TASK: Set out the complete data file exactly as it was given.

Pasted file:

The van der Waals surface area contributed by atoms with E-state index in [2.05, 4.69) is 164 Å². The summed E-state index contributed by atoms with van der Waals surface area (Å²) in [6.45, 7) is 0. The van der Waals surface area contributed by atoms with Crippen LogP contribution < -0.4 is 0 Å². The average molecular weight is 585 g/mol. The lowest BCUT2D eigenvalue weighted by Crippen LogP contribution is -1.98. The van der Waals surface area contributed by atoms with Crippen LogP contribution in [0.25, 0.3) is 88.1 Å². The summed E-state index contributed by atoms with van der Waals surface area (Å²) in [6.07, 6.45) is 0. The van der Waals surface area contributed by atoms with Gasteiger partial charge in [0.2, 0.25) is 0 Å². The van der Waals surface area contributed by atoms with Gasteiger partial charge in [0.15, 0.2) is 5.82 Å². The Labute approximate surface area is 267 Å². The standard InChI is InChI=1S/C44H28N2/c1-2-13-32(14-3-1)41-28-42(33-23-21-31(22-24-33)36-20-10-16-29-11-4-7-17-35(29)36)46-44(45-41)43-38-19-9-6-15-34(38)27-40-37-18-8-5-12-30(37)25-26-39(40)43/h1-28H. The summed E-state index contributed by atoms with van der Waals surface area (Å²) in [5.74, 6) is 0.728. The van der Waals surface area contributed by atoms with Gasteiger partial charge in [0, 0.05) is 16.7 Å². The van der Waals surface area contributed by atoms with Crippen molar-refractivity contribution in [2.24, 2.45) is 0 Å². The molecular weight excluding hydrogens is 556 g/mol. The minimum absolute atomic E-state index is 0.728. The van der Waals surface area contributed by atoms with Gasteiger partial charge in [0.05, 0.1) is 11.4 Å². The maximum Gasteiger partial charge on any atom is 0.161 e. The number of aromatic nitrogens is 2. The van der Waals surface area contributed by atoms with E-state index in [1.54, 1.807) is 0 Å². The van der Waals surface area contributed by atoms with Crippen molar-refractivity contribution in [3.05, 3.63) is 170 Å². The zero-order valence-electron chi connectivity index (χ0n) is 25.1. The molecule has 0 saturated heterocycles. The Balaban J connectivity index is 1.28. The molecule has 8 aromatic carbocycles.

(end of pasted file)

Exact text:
The van der Waals surface area contributed by atoms with E-state index in [2.05, 4.69) is 164 Å². The summed E-state index contributed by atoms with van der Waals surface area (Å²) in [6.45, 7) is 0. The van der Waals surface area contributed by atoms with Crippen LogP contribution < -0.4 is 0 Å². The average molecular weight is 585 g/mol. The lowest BCUT2D eigenvalue weighted by Crippen LogP contribution is -1.98. The van der Waals surface area contributed by atoms with Crippen LogP contribution in [0.25, 0.3) is 88.1 Å². The summed E-state index contributed by atoms with van der Waals surface area (Å²) in [6.07, 6.45) is 0. The van der Waals surface area contributed by atoms with Gasteiger partial charge in [0.2, 0.25) is 0 Å². The van der Waals surface area contributed by atoms with Gasteiger partial charge in [0.15, 0.2) is 5.82 Å². The Labute approximate surface area is 267 Å². The standard InChI is InChI=1S/C44H28N2/c1-2-13-32(14-3-1)41-28-42(33-23-21-31(22-24-33)36-20-10-16-29-11-4-7-17-35(29)36)46-44(45-41)43-38-19-9-6-15-34(38)27-40-37-18-8-5-12-30(37)25-26-39(40)43/h1-28H. The summed E-state index contributed by atoms with van der Waals surface area (Å²) in [5.74, 6) is 0.728. The van der Waals surface area contributed by atoms with Gasteiger partial charge in [0, 0.05) is 16.7 Å². The van der Waals surface area contributed by atoms with Crippen molar-refractivity contribution in [2.24, 2.45) is 0 Å². The molecular weight excluding hydrogens is 556 g/mol. The minimum absolute atomic E-state index is 0.728. The van der Waals surface area contributed by atoms with Gasteiger partial charge in [0.05, 0.1) is 11.4 Å². The maximum Gasteiger partial charge on any atom is 0.161 e. The number of aromatic nitrogens is 2. The van der Waals surface area contributed by atoms with E-state index in [1.54, 1.807) is 0 Å². The van der Waals surface area contributed by atoms with Crippen molar-refractivity contribution in [3.05, 3.63) is 170 Å². The zero-order valence-electron chi connectivity index (χ0n) is 25.1. The molecule has 0 saturated heterocycles. The Balaban J connectivity index is 1.28. The molecule has 8 aromatic carbocycles.